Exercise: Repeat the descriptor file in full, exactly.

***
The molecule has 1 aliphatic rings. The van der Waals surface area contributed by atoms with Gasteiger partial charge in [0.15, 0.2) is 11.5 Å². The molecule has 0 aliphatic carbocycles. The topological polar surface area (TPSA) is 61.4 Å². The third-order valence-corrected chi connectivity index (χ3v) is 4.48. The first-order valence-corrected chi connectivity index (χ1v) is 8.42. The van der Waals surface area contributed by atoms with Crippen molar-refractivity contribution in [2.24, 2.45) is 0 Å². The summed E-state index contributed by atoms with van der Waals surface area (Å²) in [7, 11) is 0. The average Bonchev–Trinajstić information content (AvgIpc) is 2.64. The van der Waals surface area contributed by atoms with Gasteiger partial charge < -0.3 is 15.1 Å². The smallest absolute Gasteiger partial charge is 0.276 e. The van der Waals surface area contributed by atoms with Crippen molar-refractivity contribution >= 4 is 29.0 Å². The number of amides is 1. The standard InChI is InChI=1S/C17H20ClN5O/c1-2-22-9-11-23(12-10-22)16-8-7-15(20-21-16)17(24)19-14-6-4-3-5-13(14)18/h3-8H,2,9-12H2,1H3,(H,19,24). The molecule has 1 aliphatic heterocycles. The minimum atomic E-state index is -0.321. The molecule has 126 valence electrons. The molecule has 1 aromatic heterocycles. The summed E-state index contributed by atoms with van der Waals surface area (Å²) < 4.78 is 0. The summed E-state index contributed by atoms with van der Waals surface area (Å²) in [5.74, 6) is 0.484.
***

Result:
The molecule has 1 aliphatic rings. The van der Waals surface area contributed by atoms with Gasteiger partial charge in [0.15, 0.2) is 11.5 Å². The molecule has 0 aliphatic carbocycles. The topological polar surface area (TPSA) is 61.4 Å². The third-order valence-corrected chi connectivity index (χ3v) is 4.48. The first-order valence-corrected chi connectivity index (χ1v) is 8.42. The van der Waals surface area contributed by atoms with Crippen molar-refractivity contribution in [2.24, 2.45) is 0 Å². The summed E-state index contributed by atoms with van der Waals surface area (Å²) in [7, 11) is 0. The average Bonchev–Trinajstić information content (AvgIpc) is 2.64. The van der Waals surface area contributed by atoms with Gasteiger partial charge < -0.3 is 15.1 Å². The smallest absolute Gasteiger partial charge is 0.276 e. The van der Waals surface area contributed by atoms with Crippen molar-refractivity contribution >= 4 is 29.0 Å². The number of amides is 1. The standard InChI is InChI=1S/C17H20ClN5O/c1-2-22-9-11-23(12-10-22)16-8-7-15(20-21-16)17(24)19-14-6-4-3-5-13(14)18/h3-8H,2,9-12H2,1H3,(H,19,24). The molecule has 1 aliphatic heterocycles. The minimum atomic E-state index is -0.321. The molecule has 126 valence electrons. The molecule has 1 aromatic heterocycles. The summed E-state index contributed by atoms with van der Waals surface area (Å²) < 4.78 is 0. The summed E-state index contributed by atoms with van der Waals surface area (Å²) in [5.74, 6) is 0.484.